Are you one of those people who read the newspaper with a keen eye out for grammar mistakes? Do you feel a jarring sensation in the language center of your brain when you notice someone use the word “to” instead of “too” or “two” in the daily editorial?
You aren’t alone. There are people like you all over the Web, cringing when they read the grammatical catastrophes that litter websites, which is why it is so important to make sure your online copy is clean and clear.
Even if you aren’t one of those people who pay attention to the minutia of English grammar, punctuation and style, remember that even little mistakes can be a turnoff for potential readers. Not only will good writing make you and your business look more professional, but it will also ensure that you are being clear and getting your point across.
Most business leaders do not major in English or journalism, which means effective writing can be difficult and often takes a backseat to other marketing considerations. The sad truth is that bad writing can greatly damage your credibility.
Beyond spelling and grammar tweaks, here are some tips to improve your online copy:
Proofread: Above all, remember to always proofread your writing before you publish it. If you read through what you wrote, and it doesn’t make sense to you, it won’t make sense to anyone else!
Better yet, have someone else proofread it, too. If you have a third party read through your work, he or she can tell you if your writing makes sense and point out errors you may have missed. Spell checks and grammar checks can be unreliable; even if you do not see any squiggly red lines under words in Microsoft Word, that doesn’t mean you don’t have any errors!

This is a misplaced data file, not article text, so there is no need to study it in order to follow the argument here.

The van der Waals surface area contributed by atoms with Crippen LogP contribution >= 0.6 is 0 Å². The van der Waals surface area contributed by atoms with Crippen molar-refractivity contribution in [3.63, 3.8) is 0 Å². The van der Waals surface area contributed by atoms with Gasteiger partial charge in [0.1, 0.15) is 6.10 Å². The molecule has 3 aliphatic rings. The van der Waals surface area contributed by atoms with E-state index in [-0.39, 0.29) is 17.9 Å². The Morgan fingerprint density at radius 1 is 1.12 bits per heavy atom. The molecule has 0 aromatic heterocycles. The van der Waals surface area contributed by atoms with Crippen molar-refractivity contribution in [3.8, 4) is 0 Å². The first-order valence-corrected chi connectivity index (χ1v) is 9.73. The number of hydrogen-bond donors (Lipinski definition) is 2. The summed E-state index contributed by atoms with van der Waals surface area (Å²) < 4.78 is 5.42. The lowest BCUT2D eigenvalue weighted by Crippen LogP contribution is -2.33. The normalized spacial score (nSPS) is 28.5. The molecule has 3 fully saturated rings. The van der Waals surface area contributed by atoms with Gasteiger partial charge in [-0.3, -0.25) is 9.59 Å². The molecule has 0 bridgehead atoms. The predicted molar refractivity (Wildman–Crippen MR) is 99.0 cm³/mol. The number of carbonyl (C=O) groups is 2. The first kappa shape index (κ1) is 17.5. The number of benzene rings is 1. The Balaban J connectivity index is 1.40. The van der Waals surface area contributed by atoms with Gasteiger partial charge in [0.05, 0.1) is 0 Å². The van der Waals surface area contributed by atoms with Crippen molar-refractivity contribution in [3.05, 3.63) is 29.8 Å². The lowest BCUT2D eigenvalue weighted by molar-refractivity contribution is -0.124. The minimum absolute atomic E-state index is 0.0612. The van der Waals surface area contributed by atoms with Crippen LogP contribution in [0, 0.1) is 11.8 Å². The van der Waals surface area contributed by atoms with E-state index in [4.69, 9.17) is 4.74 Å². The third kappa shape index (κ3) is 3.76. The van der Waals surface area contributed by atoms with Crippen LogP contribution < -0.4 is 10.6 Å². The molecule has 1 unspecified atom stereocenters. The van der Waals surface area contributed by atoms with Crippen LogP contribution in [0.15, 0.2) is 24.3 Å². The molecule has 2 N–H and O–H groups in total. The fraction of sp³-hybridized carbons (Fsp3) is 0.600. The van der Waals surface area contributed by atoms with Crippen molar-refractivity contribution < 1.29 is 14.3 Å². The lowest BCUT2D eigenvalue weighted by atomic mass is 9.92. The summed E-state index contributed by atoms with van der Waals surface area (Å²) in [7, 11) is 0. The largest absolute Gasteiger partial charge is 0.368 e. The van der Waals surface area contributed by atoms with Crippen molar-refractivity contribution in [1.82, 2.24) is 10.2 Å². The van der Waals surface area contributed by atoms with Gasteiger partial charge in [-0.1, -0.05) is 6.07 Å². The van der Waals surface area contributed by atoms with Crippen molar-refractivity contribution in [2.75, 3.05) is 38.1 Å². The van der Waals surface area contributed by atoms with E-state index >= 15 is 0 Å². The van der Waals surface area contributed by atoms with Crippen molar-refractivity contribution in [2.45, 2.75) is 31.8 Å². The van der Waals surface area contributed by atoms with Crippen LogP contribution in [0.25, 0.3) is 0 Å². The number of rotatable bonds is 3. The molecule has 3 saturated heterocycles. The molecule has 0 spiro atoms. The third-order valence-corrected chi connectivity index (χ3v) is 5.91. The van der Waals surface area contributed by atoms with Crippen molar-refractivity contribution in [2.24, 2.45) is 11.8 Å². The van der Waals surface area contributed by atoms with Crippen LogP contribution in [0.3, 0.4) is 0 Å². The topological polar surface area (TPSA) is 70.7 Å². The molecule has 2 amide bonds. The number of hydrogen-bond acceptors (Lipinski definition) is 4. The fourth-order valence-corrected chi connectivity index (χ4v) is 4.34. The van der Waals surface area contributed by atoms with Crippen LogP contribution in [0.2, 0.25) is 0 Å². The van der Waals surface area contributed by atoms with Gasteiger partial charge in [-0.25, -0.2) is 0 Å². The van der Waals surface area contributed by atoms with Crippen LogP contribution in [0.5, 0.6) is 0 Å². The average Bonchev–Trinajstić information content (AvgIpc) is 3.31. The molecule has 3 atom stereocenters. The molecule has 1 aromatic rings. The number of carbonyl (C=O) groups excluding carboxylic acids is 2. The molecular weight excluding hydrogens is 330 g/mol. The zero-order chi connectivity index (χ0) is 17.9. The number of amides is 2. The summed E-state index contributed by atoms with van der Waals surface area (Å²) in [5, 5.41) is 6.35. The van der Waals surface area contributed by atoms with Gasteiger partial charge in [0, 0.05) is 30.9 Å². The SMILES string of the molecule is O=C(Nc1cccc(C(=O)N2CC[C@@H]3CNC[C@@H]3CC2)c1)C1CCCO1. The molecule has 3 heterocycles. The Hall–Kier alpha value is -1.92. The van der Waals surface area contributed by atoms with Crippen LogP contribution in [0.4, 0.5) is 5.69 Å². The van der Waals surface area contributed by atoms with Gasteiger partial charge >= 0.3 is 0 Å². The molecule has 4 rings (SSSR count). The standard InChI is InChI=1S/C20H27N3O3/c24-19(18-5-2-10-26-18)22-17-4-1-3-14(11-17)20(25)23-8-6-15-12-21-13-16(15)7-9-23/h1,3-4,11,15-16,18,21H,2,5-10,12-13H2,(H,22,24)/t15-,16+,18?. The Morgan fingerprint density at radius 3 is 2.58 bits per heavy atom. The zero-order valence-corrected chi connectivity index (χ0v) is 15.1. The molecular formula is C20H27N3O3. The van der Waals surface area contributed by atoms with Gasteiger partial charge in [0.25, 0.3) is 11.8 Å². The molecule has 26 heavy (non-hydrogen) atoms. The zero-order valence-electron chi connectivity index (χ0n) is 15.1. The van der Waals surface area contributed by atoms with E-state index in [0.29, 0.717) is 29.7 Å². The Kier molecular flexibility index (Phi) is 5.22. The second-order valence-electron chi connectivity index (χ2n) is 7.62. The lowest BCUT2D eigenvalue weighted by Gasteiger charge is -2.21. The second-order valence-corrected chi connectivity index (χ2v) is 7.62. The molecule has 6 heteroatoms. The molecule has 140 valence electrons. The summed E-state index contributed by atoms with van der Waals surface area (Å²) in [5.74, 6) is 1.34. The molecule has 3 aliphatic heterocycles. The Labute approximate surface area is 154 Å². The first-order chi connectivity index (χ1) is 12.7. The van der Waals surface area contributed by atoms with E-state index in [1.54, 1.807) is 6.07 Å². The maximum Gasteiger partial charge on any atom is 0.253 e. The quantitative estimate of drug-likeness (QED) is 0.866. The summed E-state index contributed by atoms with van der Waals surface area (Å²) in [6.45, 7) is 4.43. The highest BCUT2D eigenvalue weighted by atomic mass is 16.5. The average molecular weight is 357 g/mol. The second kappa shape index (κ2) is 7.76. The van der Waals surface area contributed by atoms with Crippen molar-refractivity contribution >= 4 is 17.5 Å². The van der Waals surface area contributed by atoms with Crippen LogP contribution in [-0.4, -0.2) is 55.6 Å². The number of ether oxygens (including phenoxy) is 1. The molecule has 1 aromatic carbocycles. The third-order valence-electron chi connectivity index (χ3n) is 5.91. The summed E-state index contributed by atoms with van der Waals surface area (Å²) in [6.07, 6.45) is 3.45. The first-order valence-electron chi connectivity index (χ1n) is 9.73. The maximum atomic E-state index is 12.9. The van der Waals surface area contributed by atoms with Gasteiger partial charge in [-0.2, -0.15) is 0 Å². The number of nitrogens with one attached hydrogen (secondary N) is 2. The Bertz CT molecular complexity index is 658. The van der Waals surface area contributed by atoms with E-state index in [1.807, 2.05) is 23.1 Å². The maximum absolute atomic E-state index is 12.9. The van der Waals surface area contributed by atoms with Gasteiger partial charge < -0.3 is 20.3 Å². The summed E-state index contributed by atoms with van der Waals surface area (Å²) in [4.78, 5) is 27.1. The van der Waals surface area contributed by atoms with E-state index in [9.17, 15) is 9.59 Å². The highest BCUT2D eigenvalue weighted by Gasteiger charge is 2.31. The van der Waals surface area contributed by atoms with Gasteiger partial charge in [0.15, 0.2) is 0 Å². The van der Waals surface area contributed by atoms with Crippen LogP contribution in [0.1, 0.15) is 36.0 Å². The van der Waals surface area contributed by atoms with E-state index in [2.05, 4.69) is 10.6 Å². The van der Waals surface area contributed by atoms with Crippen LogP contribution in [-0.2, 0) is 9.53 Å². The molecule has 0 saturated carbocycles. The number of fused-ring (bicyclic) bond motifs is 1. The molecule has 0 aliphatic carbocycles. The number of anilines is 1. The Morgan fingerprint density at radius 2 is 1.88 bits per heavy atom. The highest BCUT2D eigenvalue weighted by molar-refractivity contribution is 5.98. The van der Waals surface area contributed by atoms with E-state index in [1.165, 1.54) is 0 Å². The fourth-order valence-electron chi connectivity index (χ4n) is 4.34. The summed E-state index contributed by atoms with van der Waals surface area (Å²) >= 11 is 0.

Simplify your message: Think of your audience. Web surfers come from all educational and technical backgrounds, so make your writing easy for anyone to understand. Unless you are writing for a very specific field, your readers are probably not experts in your trade.
Say you work for a medical center and you are writing about a new procedure to identify exudative macular degeneration using an indocyanine green angiogram. Yikes! I don’t know what the heck that means! We use a lot of jargon in our trades, and the more technical the trade, the more confusing it can be for those who aren’t familiar with what we do.
When you are writing, remember that your readers are not experts, so avoid the technical details. Give them the nuts and bolts and explain it in plain English!
The most important thing to remember about writing, whether it be blogging or just copy for a website, is that it needs to make sense. You will have much more authority over your topic, and your readers will thank you.